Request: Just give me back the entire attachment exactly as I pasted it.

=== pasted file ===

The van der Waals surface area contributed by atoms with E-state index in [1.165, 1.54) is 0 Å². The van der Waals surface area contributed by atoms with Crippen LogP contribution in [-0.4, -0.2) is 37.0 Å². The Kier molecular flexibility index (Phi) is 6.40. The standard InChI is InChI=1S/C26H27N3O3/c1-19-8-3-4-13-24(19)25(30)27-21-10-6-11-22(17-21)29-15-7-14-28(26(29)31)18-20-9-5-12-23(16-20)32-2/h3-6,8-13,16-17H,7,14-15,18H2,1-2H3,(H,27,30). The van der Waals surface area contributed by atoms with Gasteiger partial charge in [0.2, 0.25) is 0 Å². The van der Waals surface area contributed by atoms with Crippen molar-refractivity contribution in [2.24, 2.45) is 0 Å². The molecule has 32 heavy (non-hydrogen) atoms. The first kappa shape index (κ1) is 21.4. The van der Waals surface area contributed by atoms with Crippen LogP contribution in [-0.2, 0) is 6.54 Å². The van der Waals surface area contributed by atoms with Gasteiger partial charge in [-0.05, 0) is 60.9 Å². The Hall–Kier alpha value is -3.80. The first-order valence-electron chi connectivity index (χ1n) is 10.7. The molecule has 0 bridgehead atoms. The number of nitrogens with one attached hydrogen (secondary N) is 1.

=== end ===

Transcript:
The van der Waals surface area contributed by atoms with E-state index in [1.165, 1.54) is 0 Å². The van der Waals surface area contributed by atoms with Crippen LogP contribution in [-0.4, -0.2) is 37.0 Å². The Kier molecular flexibility index (Phi) is 6.40. The standard InChI is InChI=1S/C26H27N3O3/c1-19-8-3-4-13-24(19)25(30)27-21-10-6-11-22(17-21)29-15-7-14-28(26(29)31)18-20-9-5-12-23(16-20)32-2/h3-6,8-13,16-17H,7,14-15,18H2,1-2H3,(H,27,30). The van der Waals surface area contributed by atoms with Gasteiger partial charge in [0.2, 0.25) is 0 Å². The van der Waals surface area contributed by atoms with Crippen molar-refractivity contribution in [2.24, 2.45) is 0 Å². The molecule has 32 heavy (non-hydrogen) atoms. The first kappa shape index (κ1) is 21.4. The van der Waals surface area contributed by atoms with Crippen LogP contribution in [-0.2, 0) is 6.54 Å². The van der Waals surface area contributed by atoms with Gasteiger partial charge in [-0.05, 0) is 60.9 Å². The Hall–Kier alpha value is -3.80. The first-order valence-electron chi connectivity index (χ1n) is 10.7. The molecule has 0 bridgehead atoms. The number of nitrogens with one attached hydrogen (secondary N) is 1.